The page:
By Tamasin Ford| BBC Africa, Abidjan|
A girl in a striking turquoise dress flies past the boys. The football, almost flat, never leaves her bare toes.
A stream of sandy dirt puffs into the air as a boy crashes to the ground trying to tackle her.
After she scores, the kids crumble to the ground laughing, dizzy in the heat.
Girls have not traditionally played football in Liberia, so much so that the sport is referred to as ‘man-ball’ in many communities, but 10-year-old Jessica Quachie is helping change perceptions.
She comes from West Point, Liberia’s biggest slum community in the capital Monrovia, which sits on the edge of the Atlantic Ocean.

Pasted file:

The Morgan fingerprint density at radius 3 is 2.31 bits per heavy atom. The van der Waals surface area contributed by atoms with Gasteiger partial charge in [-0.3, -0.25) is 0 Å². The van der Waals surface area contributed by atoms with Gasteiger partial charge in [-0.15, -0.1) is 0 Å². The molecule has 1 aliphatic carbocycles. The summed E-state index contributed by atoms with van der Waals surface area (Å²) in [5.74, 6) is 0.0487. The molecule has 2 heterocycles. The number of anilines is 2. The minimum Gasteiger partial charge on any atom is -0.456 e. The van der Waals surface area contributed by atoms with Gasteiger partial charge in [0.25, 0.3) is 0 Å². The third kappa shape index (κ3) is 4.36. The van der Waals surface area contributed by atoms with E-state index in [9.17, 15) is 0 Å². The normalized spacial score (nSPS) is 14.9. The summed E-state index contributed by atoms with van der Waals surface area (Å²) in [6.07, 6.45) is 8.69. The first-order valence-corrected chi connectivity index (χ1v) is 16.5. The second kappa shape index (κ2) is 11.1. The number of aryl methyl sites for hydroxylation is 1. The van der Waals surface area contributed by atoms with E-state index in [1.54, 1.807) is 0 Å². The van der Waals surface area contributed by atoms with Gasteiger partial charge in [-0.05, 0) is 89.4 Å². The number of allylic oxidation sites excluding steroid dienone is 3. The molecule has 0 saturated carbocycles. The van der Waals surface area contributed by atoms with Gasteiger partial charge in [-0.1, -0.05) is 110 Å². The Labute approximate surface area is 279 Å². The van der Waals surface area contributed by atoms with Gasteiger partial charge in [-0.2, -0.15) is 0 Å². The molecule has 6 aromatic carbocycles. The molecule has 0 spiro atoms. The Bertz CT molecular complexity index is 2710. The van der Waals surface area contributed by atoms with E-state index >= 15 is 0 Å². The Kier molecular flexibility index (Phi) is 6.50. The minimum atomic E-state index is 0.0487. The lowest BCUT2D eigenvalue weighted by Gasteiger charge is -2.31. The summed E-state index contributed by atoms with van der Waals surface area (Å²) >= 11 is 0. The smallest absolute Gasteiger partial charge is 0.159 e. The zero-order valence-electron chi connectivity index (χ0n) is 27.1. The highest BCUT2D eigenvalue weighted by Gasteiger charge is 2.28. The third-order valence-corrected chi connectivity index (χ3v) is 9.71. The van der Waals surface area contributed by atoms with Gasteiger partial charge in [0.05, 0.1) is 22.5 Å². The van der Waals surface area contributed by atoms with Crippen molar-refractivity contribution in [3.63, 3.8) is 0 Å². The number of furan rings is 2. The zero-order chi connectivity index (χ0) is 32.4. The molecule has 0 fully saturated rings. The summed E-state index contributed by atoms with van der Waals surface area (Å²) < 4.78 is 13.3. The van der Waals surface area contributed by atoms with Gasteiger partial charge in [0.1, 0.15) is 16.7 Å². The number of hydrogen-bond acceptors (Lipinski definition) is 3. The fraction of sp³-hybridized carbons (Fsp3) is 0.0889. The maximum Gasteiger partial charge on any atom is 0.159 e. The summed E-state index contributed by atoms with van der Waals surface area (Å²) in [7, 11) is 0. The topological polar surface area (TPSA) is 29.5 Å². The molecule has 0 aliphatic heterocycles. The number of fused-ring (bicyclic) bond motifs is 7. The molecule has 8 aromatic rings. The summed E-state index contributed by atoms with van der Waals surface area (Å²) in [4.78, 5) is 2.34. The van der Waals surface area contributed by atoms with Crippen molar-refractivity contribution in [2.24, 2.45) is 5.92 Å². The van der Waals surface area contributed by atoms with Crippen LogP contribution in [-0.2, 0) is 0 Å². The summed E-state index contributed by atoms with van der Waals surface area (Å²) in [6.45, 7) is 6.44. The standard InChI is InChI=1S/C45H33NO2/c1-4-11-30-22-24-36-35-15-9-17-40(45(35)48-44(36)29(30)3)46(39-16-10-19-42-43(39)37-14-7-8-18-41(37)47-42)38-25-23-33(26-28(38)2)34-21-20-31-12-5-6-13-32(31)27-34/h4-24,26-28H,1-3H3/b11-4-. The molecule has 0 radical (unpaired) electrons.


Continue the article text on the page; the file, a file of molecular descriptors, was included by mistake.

“This is where I started playing football when I was six,” she tells BBC Sport, proudly pointing to a patch of dirt between a cluster of tin-roofed houses.
It’s an inauspicious springboard for a journey that has enabled her to learn to read, fly on a plane for the first time and develop dreams of a professional career.
In the last month, she has also shown off her talents in front of scouts representing Manchester United and reigning French champions Monaco.
Source: BBC Sport